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An excerpt from www.HouseOfNames.com archives copyright 2000 - 2016

Origins Available: English, German


The distinguished surname Weber emerged among the industrious people of Flanders, which was an important trading partner and political ally of Britain during the Middle Ages. As a result of the frequent commercial intercourse between the Flemish and English nations, many Flemish migrants settled in Britain. In early times, people were known by only a single name. However, as the population grew and people traveled further afield, it became increasingly necessary to assume an additional name to differentiate between bearers of the same personal name. Occupational surnames were derived from the common trades of the medieval era. The surname Weber is an occupational name for a person who made his living as a weaver of cloth. The surname Weber is a derivative of the Old English word web, which means web or weaver.

Weber Early Origins



The surname Weber was first found in Somerset where they were one of the many Flemish industrialist families who settled in the west country in the 13th century. John le Webber was listed in the Feet of Fines of Essex in 1255; and later Hugo le Webbere was listed in the Subsidy Rolls of Staffordshire in 1327. [1]CITATION[CLOSE]
Reaney, P.H and R.M. Wilson, A Dictionary of English Surnames. London: Routledge, 1991. Print. (ISBN 0-415-05737-X)
The Calendarium Inquisitionum Post Mortem listed: Robert le Webber; and Clarice le Webbere. [2]CITATION[CLOSE]
Bardsley, C.W, A Dictionary of English and Welsh Surnames: With Special American Instances. Wiltshire: Heraldry Today, 1901. Print. (ISBN 0-900455-44-6)

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Weber Spelling Variations


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Weber Spelling Variations



Flemish surnames are characterized by a large number of spelling variations. One reason for this is that medieval English lacked definite spelling rules. The spellings of surnames were also influenced by the official court languages, which were French and Latin. Names were rarely spelled consistently in medieval times. Scribes and church officials recorded names as they sounded, rather than adhering to specific spelling rules, and people often had their names registered in several different forms throughout their lives. One of the greatest reasons for change is the linguistic uniqueness of the Flemish settlers in England, who spoke a language closely related to Dutch. The pronunciation and spelling of Flemish names were often altered to suit the tastes of English-speaking people. In many cases, the first, final, or middle syllables of surnames were eliminated. The name has been spelled Webber, Weber and others.

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Weber Early History


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Weber Early History



This web page shows only a small excerpt of our Weber research. Another 126 words (9 lines of text) covering the years 1751 and 1793 are included under the topic Early Weber History in all our PDF Extended History products and printed products wherever possible.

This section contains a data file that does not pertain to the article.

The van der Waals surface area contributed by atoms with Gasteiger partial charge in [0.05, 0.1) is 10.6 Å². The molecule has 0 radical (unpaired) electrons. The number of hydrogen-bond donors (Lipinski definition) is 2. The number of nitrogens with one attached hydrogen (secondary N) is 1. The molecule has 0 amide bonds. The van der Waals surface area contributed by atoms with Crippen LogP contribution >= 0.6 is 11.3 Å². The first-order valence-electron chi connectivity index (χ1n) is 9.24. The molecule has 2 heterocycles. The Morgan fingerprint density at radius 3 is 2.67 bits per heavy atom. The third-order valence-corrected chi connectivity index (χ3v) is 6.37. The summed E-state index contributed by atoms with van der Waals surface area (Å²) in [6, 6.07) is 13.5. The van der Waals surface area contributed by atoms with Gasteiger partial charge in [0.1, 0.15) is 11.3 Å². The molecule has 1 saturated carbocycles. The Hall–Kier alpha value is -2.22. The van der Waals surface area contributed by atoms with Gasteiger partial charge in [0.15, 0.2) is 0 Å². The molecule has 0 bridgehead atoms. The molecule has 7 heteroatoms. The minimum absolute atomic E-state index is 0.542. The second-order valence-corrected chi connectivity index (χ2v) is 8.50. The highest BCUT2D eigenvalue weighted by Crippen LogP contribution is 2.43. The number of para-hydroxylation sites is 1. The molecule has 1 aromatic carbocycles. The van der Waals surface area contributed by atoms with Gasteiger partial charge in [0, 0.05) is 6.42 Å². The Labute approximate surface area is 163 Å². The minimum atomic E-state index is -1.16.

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Weber Early Notables (pre 1700)


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Weber Early Notables (pre 1700)



Another 48 words (3 lines of text) are included under the topic Early Weber Notables in all our PDF Extended History products and printed products wherever possible.

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Weber In Ireland


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Weber In Ireland



Some of the Weber family moved to Ireland, but this topic is not covered in this excerpt. More information about their life in Ireland is included in all our PDF Extended History products and printed products wherever possible.

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The Great Migration


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The Great Migration



An investigation of the immigration and passenger lists has revealed a number of people bearing the name Weber:

Weber Settlers in United States in the 17th Century

  • Else Weber, who landed in America in 1650

Weber Settlers in United States in the 18th Century

  • Jacob Weber, who arrived in New York State with his family in 1708 and who was the first recorded immigrant of this name
  • Deobalt Weber, who landed in Pennsylvania in 1738
  • Christian Weber, aged 21, arrived in Pennsylvania in 1740
  • Dewald Weber, aged 17, arrived in Pennsylvania in 1741
  • Elsbeth Weber, who arrived in Carolina in 1743
  • ... (More are available in all our PDF Extended History products and printed products wherever possible.)

Weber Settlers in United States in the 19th Century

  • Alexander Weber, who landed in Pennsylvania in 1801
  • Barbara Weber, who landed in Pennsylvania in 1803
  • Ann Christiana Weber, aged 19, arrived in Pennsylvania in 1805
  • Babette Weber, who landed in New York, NY in 1832
  • Clara Weber, who arrived in America in 1837
  • ... (More are available in all our PDF Extended History products and printed products wherever possible.)

Weber Settlers in United States in the 20th Century

  • Daniel Weber, aged 7, landed in New York, NY in 1902

Weber Settlers in Canada in the 19th Century

  • August Langlotz Weber, who arrived in Quebec in 1850
  • Caroline Weber, aged 54, landed in Quebec in 1868